Advertising
Advertising

5 Ways Decluttering Your Circle of Friends Can Save Your Energy and Peace of Mind

5 Ways Decluttering Your Circle of Friends Can Save Your Energy and Peace of Mind

Most people wrongly assume that we need more of some things in life in order to be happy, to find meaning and to get rid of stress and anxiety

It’s just the opposite. We need to choose less over more to save ourselves from unwanted worries, from living a complicated lifestyle and from having too many thoughts and too much tension in our mind.

When you’ve had enough of everything, and feel like you need more time for yourself, more freedom and peace of mind and more energy and focus to work on the things that matter to you, it’s time to start decluttering.

You’ll hear a lot of tips on how to get rid of unnecessary possessions at home, how to clear your mind and let go of regrets from the past, too many plans and random thoughts. There’s also a lot said about how to declutter your desk, computer and closet. You can also easily eliminate a lot from your calendar and daily to-do list to free some more time and stop doing unproductive activities.

But there’s one area of life that also needs decluttering, but which gets forgotten: your circle of friends.

Advertising

Let’s see why it’s smarter to have less friends in your surroundings and how this can significantly increase your level of happiness and make you more energetic and calmer:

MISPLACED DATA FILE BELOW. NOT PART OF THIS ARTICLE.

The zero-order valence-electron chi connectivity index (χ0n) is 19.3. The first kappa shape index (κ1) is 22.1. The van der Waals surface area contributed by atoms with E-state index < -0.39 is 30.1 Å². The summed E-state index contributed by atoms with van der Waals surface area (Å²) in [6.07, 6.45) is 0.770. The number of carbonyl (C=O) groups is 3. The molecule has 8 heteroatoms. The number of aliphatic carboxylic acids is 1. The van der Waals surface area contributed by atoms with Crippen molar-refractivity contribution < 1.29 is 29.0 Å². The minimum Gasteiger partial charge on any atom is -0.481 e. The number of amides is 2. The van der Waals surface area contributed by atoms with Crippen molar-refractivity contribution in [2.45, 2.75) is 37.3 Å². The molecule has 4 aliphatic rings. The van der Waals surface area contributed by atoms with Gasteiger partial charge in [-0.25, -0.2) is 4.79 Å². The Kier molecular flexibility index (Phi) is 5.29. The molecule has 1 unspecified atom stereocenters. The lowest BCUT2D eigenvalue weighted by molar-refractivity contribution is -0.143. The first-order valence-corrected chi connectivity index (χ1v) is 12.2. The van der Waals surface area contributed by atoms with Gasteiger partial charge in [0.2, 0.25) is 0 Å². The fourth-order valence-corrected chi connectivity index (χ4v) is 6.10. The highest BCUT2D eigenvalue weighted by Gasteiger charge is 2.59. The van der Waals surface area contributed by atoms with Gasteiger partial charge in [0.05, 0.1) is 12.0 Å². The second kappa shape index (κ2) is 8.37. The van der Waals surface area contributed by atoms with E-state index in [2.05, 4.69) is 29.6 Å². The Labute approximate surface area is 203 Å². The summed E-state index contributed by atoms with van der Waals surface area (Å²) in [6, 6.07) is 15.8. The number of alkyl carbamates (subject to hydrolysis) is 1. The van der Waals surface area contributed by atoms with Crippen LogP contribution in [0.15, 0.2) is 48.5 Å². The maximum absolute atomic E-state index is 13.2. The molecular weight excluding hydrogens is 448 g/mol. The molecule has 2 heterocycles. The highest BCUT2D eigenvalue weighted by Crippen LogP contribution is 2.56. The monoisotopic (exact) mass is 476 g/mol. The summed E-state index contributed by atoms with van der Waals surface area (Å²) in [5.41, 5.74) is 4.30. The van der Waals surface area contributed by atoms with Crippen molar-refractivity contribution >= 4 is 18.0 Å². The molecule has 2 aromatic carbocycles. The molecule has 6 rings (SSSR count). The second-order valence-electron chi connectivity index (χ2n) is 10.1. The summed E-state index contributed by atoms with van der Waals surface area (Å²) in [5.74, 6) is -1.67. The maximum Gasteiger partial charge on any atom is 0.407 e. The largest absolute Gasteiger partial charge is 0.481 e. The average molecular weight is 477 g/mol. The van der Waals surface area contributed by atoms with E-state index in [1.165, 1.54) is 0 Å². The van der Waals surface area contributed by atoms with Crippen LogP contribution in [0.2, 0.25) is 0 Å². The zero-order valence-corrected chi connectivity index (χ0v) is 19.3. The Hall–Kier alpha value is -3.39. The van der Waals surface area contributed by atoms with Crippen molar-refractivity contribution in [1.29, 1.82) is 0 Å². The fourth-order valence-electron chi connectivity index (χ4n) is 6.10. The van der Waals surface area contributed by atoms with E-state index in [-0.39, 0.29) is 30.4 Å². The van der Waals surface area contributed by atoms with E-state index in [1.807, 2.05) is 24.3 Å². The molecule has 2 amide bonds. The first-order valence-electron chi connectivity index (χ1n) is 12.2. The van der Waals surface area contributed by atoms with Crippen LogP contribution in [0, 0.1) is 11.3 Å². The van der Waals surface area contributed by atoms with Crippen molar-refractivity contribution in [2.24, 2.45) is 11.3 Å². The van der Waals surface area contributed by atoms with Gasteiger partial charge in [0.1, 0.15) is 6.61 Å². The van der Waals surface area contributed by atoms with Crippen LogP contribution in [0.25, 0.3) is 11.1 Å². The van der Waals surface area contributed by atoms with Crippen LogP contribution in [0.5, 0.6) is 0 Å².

1. You waste a lot of energy dealing with toxic people.

Toxic people are those individuals who are negative, around which you feel pressure and anxiety, who think only about themselves and require a lot of attention.

You can always argue with them but they’ll still want to be right every time. They don’t make compromises, may often upset you and make you feel inferior to them.

As a result, you feel miserable around them and it’s like they’re stealing your soul and draining your energy.

Life would be much easier if you simply stop communicating with them. If the connections were stronger you owe them a honest explanation. It’s normal that sometimes people grow apart. Even if it’s people you’ve been with your whole life, you don’t owe them your never ending connection. It’s your job to keep your happiness and peace of mind and live simply, so don’t feel bad about telling them all that to their face and removing them from your life once and for all.

Advertising

2. You’ll have more time for yourself.

In order to live a meaningful life, you should strengthen your relationship with yourself. One of the best solutions to filling the void you feel inside, to forgiving yourself, staying mindful, healing your inner self and embracing self-love, is to spend more time alone and reflect.

Having too many friends, some of which negative or playing the role of a victim, requires a lot of your time, attention and energy.

But without all that, you can have some me time daily. Imagine creating pleasant rituals to start and end the day with creative, positive and inspiring activities.

You can start meditating, working out, reading great books and getting motivated and learning new things, journaling your thoughts, visualizing yourself being more confident and successful, drinking tea and enjoying the silence, working on a creative project, or taking a walk and spending time in nature.

You’ll begin to feel more comfortable in your own skin, to get clear about your issues and about the things you truly desire in life. You’ll find out you’re worthy of love and won’t let others put you down anymore.

Advertising

You’ll be feeling fresh, energized and completely present.

Often, having many friends results in finding no time for yourself and being overwhelmed with other people’s problems. But once you declutter this area of your life, you’ll find balance and peace of mind.

3. Being constantly criticized is exhausting.

Others are judging you all the time, whether you like it or not.